Norwegian energy major Equinor and German utility RWE have joined the NortH2 green hydrogen project in the Netherlands. NortH2 project aims to produce green hydrogen using renewable electricity from offshore wind off the coast of Netherlands of about 4 gigawatts by 2030, and 10+ gigawatts by 2040, kickstarting the hydrogen economy in Northwest Europe.
“This is a ground-breaking project that Equinor is looking forward to contribute to. The project can be an important part in our efforts to build a competitive position in hydrogen, creating future value and industrial possibilities. Our aim is to be a net-zero energy company by 2050 and developing a profitable low carbon value chain for hydrogen will be an essential part of our transition to become a broad energy company. Hydrogen will be key to decarbonisation and net zero efforts for the energy market, especially in otherwise hard to abate sectors which cannot be served by electricity,” says Equinor CEO, Anders Opedal.
NortH2 was launched in February 2020, with Shell, Groningen Seaports Gasunie and the province of Groningen. Equinor joins RWE as new partners to the project. The project will complete a feasibility study by 2021, with the aim to start project development activities in the second half of 2021.
“As a new partner, RWE will contribute its broad expertise to create a powerful infrastructure for green hydrogen in Northern Netherlands. We are the world’s second biggest operator of offshore wind farms and have experience in the field of electrolysers, making us the ideal partner for NortH2,” adds Roger Miesen, CEO of RWE Generation.
The project will have a capacity of 1 GW in 2027, 4 GW by 2030 and 10+ GW by 2040 for electrolysis. This equates to 0.4. million tonnes of green hydrogen production in 2030 and 1 million tonnes green hydrogen production by 2040. This can abate 8 to 10 million tonnes of CO2 emissions. This is equivalent to the yearly emissions from road traffic in Norway. The rapid growth in offshore wind is well suited to developing a green hydrogen value chain.
“NortH2 fits well with Equinor’s experience and position as a leading offshore wind operator. Hydrogen will add to the competitiveness of renewables in the years to come, by adding value and an alternative route to market for renewables. The development of viable large-scale clean hydrogen value chains twill help meet the Paris agreement targets, mentions Pål Eitrheim, Executive Vice President New Energy Solutions in Equinor.
In recent months, the consortium has been working on the first phase of the feasibility study, focusing on the period up to 2030. The study concludes that NortH2’s integrated approach could lead to a 20% reduction in societal costs compared to a smaller-scale approach. Because the consortium wants to build the entire chain on a large scale – from offshore wind farms, production, storage, distribution to the eventual use of green hydrogen – this cost reduction can be achieved. In this way, green hydrogen can become an economically interesting decarbonisation option in, for example, the industry in comparison to alternatives.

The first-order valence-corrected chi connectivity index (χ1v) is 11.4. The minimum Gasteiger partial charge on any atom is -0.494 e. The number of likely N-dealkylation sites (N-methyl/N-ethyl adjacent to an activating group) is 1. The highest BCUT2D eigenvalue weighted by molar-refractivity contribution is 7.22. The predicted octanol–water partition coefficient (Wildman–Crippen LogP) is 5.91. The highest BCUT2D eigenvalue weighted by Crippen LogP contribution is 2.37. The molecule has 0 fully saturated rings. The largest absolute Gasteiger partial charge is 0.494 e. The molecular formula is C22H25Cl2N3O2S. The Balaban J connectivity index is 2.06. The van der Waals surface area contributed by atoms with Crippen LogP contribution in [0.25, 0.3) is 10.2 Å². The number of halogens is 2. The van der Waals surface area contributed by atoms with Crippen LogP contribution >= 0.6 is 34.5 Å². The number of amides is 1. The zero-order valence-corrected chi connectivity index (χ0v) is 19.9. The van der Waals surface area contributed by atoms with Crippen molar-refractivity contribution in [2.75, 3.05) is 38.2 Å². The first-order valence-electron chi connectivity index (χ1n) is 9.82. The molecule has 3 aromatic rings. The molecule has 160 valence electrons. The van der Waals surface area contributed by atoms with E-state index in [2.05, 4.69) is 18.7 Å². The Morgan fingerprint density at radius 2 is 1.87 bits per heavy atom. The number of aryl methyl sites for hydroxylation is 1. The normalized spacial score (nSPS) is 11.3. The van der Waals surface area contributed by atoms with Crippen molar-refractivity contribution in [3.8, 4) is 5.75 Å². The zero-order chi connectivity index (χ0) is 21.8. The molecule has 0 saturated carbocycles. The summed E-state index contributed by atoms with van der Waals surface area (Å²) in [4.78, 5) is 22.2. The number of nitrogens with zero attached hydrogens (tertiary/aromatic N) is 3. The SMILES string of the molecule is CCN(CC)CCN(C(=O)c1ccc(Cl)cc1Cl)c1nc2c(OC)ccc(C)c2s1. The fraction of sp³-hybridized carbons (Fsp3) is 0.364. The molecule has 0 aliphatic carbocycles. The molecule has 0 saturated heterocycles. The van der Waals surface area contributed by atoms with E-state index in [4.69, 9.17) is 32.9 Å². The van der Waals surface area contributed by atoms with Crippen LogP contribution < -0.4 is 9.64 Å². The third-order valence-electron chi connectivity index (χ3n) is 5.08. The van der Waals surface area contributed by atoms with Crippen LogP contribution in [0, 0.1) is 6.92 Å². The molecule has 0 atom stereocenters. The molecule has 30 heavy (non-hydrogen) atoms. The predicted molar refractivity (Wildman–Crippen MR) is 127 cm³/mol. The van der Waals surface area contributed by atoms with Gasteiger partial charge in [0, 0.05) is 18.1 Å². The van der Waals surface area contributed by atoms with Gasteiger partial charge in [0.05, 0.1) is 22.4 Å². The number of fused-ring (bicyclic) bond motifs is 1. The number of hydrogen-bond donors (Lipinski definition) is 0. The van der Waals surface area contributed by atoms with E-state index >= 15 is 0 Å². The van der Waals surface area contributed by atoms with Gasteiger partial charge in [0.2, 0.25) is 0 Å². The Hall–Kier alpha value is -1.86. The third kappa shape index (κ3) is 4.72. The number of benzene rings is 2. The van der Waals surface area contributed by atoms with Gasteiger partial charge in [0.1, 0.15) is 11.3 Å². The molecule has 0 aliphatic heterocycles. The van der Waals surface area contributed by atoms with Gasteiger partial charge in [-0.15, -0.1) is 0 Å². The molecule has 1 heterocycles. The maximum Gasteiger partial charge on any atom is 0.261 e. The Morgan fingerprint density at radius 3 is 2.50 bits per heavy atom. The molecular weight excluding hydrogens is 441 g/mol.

According to a recent study by the University of Groningen, the project could involve between 700 and 1,200 structural jobs in the province of Groningen and a multitude of this during the construction phase. The second phase of the feasibility study focusing on the period after 2030 has now started.
“We are very pleased with RWE and Equinor joining the NortH2 consortium. This expansion of the consortium fits well with the international ambitions of the project. European collaboration is necessary to ultimately achieve the climate goals and accelerate the energy transition. In addition, RWE and Equinor are no strangers in the Eemshaven and the Northern Netherlands, and we can use each other’s knowledge and expertise to further develop Europe’s largest green hydrogen project,” says Cas König, CEO of Groningen Seaports.
Northwest Europe is well-positioned to develop an integrated hydrogen value chain – from offshore wind development and renewable power generation to production, storage, transport, and the sale of green hydrogen.
The North Sea has a great potential for large-scale wind development, there is extensive existing natural gas infrastructure that is suitable for storage and large-scale transport of hydrogen, and there are large industrial clusters in the Netherlands and Germany as well as heavy-duty vehicle OEMs that could economically benefit from a ‘first mover’ advantage.
NortH2 expands the energy transition agenda for Equinor by adding a significant green hydrogen value chain. This complements already existing renewable and low-carbon world-class projects like Dogger Bank (offshore wind), Northern Lights (CCS) and H2H Saltend (Blue hydrogen).
NortH2 sets a vision for 4 GW integrated offshore-wind-to-green-hydrogen value chain by 2030, and for 10+ GW by 2040. Through the parallel development of the required hydrogen infrastructure by repurposing existing natural gas infrastructure, the project could supply major Northwest European clusters.
By doing so the NortH2 project will make an important domestic contribution to meet expected quickly growing hydrogen demand and thereby to meet Dutch as well as EU climate targets for 2030. It also ensures long term decarbonisation in line with the Paris Agreement. The project fits well with the agenda of the Northern Netherlands to become a leading region for green hydrogen, supporting economic development and the creation of high-skilled jobs.
The consortium is dependent on permits from governments, the assignment of new wind farm locations in the North Sea, the available locations for the hydrogen plant(s), interest from potential customers, and the final investment decisions of the parties concerned.
NortH2’s partners anticipate that the initial project phases may potentially require European and national subsidies available for the decarbonisation of energy.